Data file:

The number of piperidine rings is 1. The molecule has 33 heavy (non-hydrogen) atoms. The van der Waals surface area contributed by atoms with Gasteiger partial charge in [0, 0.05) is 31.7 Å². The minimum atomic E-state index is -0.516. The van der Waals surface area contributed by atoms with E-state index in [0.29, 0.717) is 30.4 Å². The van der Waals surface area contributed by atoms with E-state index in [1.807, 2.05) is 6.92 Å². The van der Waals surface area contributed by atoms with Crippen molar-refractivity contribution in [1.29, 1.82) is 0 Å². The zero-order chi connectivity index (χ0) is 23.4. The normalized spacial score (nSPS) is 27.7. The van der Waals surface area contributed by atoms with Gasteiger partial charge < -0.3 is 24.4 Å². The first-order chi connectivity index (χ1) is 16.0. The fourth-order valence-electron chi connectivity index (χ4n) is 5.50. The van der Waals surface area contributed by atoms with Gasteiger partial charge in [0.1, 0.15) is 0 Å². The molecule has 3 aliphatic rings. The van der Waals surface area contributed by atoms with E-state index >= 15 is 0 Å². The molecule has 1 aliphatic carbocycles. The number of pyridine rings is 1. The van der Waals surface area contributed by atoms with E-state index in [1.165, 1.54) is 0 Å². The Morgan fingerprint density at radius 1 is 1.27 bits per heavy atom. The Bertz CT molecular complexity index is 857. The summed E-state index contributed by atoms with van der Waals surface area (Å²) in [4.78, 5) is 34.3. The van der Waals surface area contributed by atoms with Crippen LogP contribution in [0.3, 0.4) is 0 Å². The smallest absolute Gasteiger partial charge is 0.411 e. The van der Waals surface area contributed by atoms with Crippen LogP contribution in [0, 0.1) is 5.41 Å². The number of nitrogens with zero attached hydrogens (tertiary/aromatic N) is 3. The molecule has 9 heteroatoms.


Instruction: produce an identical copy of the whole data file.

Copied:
The number of piperidine rings is 1. The molecule has 33 heavy (non-hydrogen) atoms. The van der Waals surface area contributed by atoms with Gasteiger partial charge in [0, 0.05) is 31.7 Å². The minimum atomic E-state index is -0.516. The van der Waals surface area contributed by atoms with E-state index in [0.29, 0.717) is 30.4 Å². The van der Waals surface area contributed by atoms with E-state index in [1.807, 2.05) is 6.92 Å². The van der Waals surface area contributed by atoms with Crippen molar-refractivity contribution in [1.29, 1.82) is 0 Å². The zero-order chi connectivity index (χ0) is 23.4. The normalized spacial score (nSPS) is 27.7. The van der Waals surface area contributed by atoms with Gasteiger partial charge < -0.3 is 24.4 Å². The first-order chi connectivity index (χ1) is 16.0. The fourth-order valence-electron chi connectivity index (χ4n) is 5.50. The van der Waals surface area contributed by atoms with Gasteiger partial charge in [0.1, 0.15) is 0 Å². The molecule has 3 aliphatic rings. The van der Waals surface area contributed by atoms with E-state index >= 15 is 0 Å². The molecule has 1 aliphatic carbocycles. The number of pyridine rings is 1. The van der Waals surface area contributed by atoms with E-state index in [1.165, 1.54) is 0 Å². The Morgan fingerprint density at radius 1 is 1.27 bits per heavy atom. The Bertz CT molecular complexity index is 857. The summed E-state index contributed by atoms with van der Waals surface area (Å²) in [4.78, 5) is 34.3. The van der Waals surface area contributed by atoms with Crippen LogP contribution in [0.3, 0.4) is 0 Å². The smallest absolute Gasteiger partial charge is 0.411 e. The van der Waals surface area contributed by atoms with Crippen LogP contribution in [0, 0.1) is 5.41 Å². The number of nitrogens with zero attached hydrogens (tertiary/aromatic N) is 3. The molecule has 9 heteroatoms.